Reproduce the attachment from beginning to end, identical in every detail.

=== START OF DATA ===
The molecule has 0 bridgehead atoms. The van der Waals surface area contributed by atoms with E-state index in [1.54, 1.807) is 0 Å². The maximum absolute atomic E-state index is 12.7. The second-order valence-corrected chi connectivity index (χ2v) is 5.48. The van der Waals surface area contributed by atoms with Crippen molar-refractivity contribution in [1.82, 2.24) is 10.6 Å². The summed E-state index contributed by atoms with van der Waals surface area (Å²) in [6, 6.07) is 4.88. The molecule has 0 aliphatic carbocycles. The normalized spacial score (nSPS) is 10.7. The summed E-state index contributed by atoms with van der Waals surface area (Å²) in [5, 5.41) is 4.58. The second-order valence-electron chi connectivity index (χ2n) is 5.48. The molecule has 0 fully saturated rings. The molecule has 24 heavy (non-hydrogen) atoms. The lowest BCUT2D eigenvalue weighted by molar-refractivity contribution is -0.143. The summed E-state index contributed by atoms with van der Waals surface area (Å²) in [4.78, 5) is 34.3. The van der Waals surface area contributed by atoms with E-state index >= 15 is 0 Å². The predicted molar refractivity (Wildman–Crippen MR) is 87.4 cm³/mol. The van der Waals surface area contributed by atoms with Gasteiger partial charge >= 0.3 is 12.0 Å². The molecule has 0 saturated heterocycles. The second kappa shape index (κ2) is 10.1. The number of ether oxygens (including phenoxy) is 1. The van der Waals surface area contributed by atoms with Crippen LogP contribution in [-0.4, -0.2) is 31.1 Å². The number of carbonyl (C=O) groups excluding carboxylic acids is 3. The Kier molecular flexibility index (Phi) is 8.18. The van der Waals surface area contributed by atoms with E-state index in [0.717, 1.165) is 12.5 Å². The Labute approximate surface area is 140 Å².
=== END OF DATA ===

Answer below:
The molecule has 0 bridgehead atoms. The van der Waals surface area contributed by atoms with E-state index in [1.54, 1.807) is 0 Å². The maximum absolute atomic E-state index is 12.7. The second-order valence-corrected chi connectivity index (χ2v) is 5.48. The van der Waals surface area contributed by atoms with Crippen molar-refractivity contribution in [1.82, 2.24) is 10.6 Å². The summed E-state index contributed by atoms with van der Waals surface area (Å²) in [6, 6.07) is 4.88. The molecule has 0 aliphatic carbocycles. The normalized spacial score (nSPS) is 10.7. The summed E-state index contributed by atoms with van der Waals surface area (Å²) in [5, 5.41) is 4.58. The second-order valence-electron chi connectivity index (χ2n) is 5.48. The molecule has 0 fully saturated rings. The molecule has 24 heavy (non-hydrogen) atoms. The lowest BCUT2D eigenvalue weighted by molar-refractivity contribution is -0.143. The summed E-state index contributed by atoms with van der Waals surface area (Å²) in [4.78, 5) is 34.3. The van der Waals surface area contributed by atoms with E-state index >= 15 is 0 Å². The predicted molar refractivity (Wildman–Crippen MR) is 87.4 cm³/mol. The van der Waals surface area contributed by atoms with Gasteiger partial charge >= 0.3 is 12.0 Å². The molecule has 0 saturated heterocycles. The second kappa shape index (κ2) is 10.1. The number of ether oxygens (including phenoxy) is 1. The van der Waals surface area contributed by atoms with Crippen LogP contribution in [-0.4, -0.2) is 31.1 Å². The number of carbonyl (C=O) groups excluding carboxylic acids is 3. The Kier molecular flexibility index (Phi) is 8.18. The van der Waals surface area contributed by atoms with E-state index in [0.717, 1.165) is 12.5 Å². The Labute approximate surface area is 140 Å².